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Team Collaboration

1. Project Management

Web content projects typically exist in multiple states: edited, committed, staged, and deployed. The developer needs to test the results of his local work in progress, before and after committing to his local repository. The merged work of an entire project needs to be staged and reviewed. Finally, the current deployed product needs to be viewed for comparison during development.

The reader may be thinking, “I never had to do all that with _(insert a CMS package name here)_.” If so, the reader is not a developer (yet). Even a static website requires multiple development steps as follows.

2. Editing Documents

The extension .md identifies MarkDown documents. Make Kate the default editor for this document type.

Markup a text document

Use the notations for MarkDown Syntax to markup text. Start each document of the project with a heading, and go on from there.

View output while editing

Open the Slekx Editor in a web browser tab, and paste text into the left pane. Interpreted HTML output will display on the right.

Periodically save work

What should never have to be said, must be said.

3. Repository Commits

Along with saving work, periodically commit changes into your local git repository using the commands described in this section.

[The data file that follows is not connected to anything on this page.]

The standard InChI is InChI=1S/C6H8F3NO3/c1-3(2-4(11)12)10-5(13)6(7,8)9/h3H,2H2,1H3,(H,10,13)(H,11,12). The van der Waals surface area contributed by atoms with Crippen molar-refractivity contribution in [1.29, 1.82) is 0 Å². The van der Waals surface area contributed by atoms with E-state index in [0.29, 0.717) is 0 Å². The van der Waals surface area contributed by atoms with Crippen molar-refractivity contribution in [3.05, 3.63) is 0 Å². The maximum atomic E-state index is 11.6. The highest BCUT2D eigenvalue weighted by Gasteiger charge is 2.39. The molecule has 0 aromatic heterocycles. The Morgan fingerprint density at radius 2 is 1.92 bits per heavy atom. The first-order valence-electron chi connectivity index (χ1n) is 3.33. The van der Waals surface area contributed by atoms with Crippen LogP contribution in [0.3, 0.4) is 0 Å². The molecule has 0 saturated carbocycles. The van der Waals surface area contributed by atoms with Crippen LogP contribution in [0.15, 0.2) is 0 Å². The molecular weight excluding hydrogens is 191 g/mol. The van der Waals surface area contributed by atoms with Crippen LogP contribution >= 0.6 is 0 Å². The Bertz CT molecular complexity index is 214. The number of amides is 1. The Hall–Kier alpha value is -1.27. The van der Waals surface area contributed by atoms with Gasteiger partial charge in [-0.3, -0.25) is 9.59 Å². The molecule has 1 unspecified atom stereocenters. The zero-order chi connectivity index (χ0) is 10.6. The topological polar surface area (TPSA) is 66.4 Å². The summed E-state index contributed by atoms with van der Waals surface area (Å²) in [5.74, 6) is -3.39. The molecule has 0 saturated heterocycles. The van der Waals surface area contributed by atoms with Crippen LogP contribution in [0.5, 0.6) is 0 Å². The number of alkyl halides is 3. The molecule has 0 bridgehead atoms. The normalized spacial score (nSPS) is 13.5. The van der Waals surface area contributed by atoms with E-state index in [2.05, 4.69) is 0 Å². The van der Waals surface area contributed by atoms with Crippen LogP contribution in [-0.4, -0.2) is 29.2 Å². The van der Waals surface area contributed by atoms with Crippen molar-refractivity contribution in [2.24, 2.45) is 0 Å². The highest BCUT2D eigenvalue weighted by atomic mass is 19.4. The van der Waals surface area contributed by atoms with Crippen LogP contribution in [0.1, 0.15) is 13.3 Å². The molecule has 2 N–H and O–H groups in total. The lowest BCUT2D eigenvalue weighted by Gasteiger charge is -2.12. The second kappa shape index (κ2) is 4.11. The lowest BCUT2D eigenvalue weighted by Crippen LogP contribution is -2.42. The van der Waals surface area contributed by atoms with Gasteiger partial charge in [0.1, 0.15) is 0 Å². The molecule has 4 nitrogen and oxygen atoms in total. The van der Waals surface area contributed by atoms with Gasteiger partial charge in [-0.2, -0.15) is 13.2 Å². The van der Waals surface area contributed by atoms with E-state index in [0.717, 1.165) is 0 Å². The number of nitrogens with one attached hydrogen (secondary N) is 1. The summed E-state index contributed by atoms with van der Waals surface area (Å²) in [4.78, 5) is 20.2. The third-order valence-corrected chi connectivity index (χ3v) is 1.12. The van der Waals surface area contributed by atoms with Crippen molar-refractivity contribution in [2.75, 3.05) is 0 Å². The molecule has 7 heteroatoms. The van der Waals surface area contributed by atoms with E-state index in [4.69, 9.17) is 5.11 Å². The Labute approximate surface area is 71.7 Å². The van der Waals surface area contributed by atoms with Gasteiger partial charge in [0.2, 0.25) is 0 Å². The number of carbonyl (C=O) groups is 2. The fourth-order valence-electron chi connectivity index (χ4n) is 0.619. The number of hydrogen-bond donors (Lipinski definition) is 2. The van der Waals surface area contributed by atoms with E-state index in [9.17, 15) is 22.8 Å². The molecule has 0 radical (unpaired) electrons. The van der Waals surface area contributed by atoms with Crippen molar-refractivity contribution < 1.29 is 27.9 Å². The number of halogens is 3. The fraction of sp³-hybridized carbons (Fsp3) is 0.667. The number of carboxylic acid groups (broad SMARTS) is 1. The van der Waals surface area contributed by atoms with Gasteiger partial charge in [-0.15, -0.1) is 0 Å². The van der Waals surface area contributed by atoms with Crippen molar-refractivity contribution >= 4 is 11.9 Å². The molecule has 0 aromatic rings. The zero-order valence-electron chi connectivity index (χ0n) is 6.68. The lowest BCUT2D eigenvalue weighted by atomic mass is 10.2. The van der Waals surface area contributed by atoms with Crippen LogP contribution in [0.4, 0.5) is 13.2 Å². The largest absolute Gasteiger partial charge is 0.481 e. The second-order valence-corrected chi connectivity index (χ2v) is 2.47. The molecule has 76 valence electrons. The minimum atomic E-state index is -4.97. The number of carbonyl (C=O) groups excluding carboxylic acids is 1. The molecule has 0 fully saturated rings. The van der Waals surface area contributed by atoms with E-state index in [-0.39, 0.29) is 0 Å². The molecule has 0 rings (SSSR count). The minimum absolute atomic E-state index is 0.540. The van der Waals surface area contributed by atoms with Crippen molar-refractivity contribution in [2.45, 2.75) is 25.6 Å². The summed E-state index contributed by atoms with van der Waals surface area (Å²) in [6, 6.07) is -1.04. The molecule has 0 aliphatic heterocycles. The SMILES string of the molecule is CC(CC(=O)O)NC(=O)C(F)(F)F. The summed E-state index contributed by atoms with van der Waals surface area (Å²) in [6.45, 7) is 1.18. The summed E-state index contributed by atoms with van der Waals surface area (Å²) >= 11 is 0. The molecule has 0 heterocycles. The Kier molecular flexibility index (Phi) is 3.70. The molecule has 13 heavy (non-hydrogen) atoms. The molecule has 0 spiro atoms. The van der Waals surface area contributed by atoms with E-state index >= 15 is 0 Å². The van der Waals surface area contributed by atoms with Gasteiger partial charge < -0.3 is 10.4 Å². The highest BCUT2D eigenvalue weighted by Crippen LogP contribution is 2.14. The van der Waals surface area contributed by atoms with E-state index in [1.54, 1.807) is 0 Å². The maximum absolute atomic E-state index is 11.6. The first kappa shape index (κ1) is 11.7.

Track current changes

Make git aware of current changes with the command:

git add .

The “dot” means track everything in a project directory. Specify file names if everything is not desired. Exclude categories of files from tracking with entries in .gitignore, as previously shown.

See changes being tracked

Shows what git has staged to be committed:

git status

Undo an add

Clear staged content which you do not want to add with the command:

git reset

Rename a document

Always use git to move or rename a tracked file. The syntax is the same as the Linux mv command, but proceded with git:

git mv

Delete a document

As with moving a tracked file, use a git command when deleting:

git rm

Commit changes to repository

Periodically add and commit completed content to your local repository:

git add .
git status
git commit -m "type a brief message here describing your changes"

4. Remote Repository Updates

The changes in a local repository must be merged into the code in a central project repository. A programmer updates the central project with these steps.

Pull remote content

Before starting a day’s work, synchronize your local repository copy to the central master repository:

git pull

Push local content

When local content is synchronized with master changes, tested, and committed locally, then push the content commits to the central master:

git push


If git requires a user password in the git push command, then an ssh key is missing at GitHub. Follow GitHub directions to add the missing key.

5. Using the Browser

Firefox introduced tabs in the web browser, making life better for web developers. The following tabs are useful all the time:


[1]See for information on git. A git online reference manual is at